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Hoard vs. Horde

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Grandfather has a hoard of old gold coins which he like to brag about to a horde of people.

The above sentence contains a pair of homophones; hoard and horde. The homophones (as evident from the sentence) are two words that sound similar but have entirely different meanings. The similarity in the pronunciation of hoard and horde cause a lot of confusion in the writings of young English learners and writers who misuse one word for the other. Can you tell the meanings of the homophones used in the above sentence? Does that make sense to you?

Origin:

Hoard originated from Old English hord (noun), hordian (verb), of Germanic origin; related to German Hort (noun), horten (verb). Horde originated in mid-16th century (originally denoting a tribe or troop of Tartar or other nomads): from Polish horda, from Turkish ordu ‘(royal) camp’.

Hoard as noun:

Hoard is used as a noun in English language where it means a stock or store of money or valued objects, typically one that is secret or carefully guarded.

He came back to rescue his little hoard of gold.

An ancient store of coins or other valuable artefacts is also called a hoard. A hoard of Romano-British bronzes was sold at the exhibition.

 

Another way in which hoard is used as a noun is to address an amassed store of useful information, retained for future use.

 

They gathered a hoard of secret information about his work.

 

Hoard as verb:

Hoard is also used a verb in English language where it describes several actions. When money or valued objects are accumulated and hidden or stored away, they are said to be hoarded.

A compulsive collector hoarded thousands of antiques.

When someone keeps something in one's mind for future use, they hoarded that information or data.

He was ready to avenge a year's worth of hoarded resentments and grudges.

Horde as noun:

Horde is used in English language where it means and represents a large group of people.

A horde of beery rugby fans were startled to meet the team at the pub.

When talking about an army or tribe of nomadic warriors, it is also represented as a horde.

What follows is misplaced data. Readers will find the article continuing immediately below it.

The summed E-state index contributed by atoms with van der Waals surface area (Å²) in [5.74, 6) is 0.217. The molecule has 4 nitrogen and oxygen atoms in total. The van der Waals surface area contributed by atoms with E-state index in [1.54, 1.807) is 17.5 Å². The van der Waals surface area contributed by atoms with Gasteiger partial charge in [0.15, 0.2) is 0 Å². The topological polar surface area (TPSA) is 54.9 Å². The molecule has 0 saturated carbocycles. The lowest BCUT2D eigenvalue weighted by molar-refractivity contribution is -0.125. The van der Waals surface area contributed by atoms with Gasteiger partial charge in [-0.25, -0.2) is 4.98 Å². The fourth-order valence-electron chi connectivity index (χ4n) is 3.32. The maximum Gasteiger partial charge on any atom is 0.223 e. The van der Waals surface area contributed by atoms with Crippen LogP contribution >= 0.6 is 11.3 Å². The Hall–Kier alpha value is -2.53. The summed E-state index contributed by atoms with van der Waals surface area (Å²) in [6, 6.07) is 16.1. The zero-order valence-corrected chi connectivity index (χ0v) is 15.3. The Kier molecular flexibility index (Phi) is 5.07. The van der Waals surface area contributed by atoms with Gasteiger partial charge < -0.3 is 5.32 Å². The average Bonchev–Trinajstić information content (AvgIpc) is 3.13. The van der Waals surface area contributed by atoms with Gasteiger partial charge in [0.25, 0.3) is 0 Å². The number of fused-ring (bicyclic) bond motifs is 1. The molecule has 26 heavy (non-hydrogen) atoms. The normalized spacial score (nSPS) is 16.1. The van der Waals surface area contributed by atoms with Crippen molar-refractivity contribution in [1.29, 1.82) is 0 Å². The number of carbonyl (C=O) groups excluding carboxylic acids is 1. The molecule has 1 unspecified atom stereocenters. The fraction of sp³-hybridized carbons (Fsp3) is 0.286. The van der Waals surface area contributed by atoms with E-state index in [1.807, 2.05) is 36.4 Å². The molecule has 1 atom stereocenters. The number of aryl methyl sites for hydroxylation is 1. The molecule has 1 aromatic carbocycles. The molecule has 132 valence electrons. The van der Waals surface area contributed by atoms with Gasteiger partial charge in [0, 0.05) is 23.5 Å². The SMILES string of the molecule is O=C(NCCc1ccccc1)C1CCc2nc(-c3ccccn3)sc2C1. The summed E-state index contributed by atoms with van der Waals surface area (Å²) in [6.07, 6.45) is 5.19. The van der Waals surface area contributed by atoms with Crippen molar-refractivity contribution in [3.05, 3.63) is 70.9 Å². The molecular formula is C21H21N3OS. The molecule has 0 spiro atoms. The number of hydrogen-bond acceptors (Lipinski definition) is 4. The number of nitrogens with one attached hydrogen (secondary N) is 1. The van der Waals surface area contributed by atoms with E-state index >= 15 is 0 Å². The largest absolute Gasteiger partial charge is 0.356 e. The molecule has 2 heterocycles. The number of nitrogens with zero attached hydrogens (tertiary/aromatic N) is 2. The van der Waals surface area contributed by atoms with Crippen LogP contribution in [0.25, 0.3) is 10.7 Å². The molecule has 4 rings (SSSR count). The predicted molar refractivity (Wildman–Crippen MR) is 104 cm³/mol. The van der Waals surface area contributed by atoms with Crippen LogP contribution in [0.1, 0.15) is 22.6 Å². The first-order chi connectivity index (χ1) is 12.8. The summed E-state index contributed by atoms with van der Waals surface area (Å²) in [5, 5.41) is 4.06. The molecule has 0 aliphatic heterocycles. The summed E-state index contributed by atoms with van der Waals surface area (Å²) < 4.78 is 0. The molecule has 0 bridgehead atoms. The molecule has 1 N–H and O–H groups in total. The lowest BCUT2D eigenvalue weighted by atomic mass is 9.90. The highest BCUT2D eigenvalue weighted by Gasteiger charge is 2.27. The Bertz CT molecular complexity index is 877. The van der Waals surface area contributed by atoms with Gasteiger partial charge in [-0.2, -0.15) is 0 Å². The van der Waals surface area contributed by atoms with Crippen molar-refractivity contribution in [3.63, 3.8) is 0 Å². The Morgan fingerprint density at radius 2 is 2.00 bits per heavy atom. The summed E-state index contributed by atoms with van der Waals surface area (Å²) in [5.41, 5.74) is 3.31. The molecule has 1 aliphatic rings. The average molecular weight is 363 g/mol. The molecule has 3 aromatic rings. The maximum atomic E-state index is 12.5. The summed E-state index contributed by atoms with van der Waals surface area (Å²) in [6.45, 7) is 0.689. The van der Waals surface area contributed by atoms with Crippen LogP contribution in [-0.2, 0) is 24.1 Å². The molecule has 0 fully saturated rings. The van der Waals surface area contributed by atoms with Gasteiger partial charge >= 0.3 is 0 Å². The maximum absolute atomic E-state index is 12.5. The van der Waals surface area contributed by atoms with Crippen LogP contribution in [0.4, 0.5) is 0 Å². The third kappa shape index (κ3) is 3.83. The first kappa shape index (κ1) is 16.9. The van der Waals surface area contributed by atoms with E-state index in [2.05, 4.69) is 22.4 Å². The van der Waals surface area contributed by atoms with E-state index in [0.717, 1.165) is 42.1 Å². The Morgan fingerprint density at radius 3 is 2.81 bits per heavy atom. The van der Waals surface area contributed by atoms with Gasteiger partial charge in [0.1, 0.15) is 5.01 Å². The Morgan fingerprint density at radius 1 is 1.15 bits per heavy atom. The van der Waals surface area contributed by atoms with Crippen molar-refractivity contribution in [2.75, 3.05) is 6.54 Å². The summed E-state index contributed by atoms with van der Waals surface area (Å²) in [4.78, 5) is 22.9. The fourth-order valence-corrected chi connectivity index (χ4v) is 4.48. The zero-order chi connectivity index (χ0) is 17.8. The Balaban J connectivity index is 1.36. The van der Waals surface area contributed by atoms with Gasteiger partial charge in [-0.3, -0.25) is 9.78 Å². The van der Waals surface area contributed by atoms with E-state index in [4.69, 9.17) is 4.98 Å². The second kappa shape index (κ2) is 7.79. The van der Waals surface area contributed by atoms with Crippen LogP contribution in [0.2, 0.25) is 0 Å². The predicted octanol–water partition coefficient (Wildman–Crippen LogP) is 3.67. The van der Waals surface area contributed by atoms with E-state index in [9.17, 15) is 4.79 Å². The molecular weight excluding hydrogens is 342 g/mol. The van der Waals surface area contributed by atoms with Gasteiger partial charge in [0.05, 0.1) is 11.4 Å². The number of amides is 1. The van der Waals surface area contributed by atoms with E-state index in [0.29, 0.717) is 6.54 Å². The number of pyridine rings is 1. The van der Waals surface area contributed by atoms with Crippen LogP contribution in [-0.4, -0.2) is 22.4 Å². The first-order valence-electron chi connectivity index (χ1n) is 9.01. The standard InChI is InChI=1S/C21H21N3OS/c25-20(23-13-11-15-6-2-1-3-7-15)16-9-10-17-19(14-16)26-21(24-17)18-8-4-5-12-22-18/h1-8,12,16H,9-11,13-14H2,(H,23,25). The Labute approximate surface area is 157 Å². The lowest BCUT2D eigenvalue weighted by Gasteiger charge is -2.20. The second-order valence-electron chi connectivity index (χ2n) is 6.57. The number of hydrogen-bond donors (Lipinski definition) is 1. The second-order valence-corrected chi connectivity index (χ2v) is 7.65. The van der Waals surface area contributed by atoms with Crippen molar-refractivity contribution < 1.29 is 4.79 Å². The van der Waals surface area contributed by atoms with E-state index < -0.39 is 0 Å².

Tartar hordes are rarely found now a days.

In anthropology, horde is used to denote a small loosely knit social group typically consisting of about five families.

Examples:

A hoard of gold coins smuggled to London by a Jewish man who fled Nazi Germany will be returned to his descendents, a coroner has ruled. [BBC News]

Players will battle hordes of zombies, cast powerful spells and must fight to keep their sanity. [Sydney Morning Herald]

He retains the largest hoard of political capital of any leader in any Australian jurisdiction. [The Australian]

Despite all this, the media horde—like a moth to the flame—congregates around the egomaniacal Donald Trump. [Washington Post]

Notably in Saudi Arabia, which hoards a glut of stored oil which is vital to stoke the world’s growing demand, spurred by emerging economies. [The Economist]

Horde or hoard:

To hoard is to squirrel stuff away, like gold bricks or candy wrappers. A horde is a crowd of people, usually, but it can also be a gang of mosquitoes, robots, or rabid zombie kittens. If you gather all the info you can about hoard, and store it away for later, you'll find it comes from the word for "hidden treasure." When you hoard something, you are collecting lots of material, usually of value, in secret. You store these things in case you need them later.

Do you feel the need to hoard this article for future use?

 

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"Hoard vs. Horde." Grammar.com. STANDS4 LLC, 2017. Web. 23 Nov. 2017. <http://www.grammar.com/hoard_vs._horde>.

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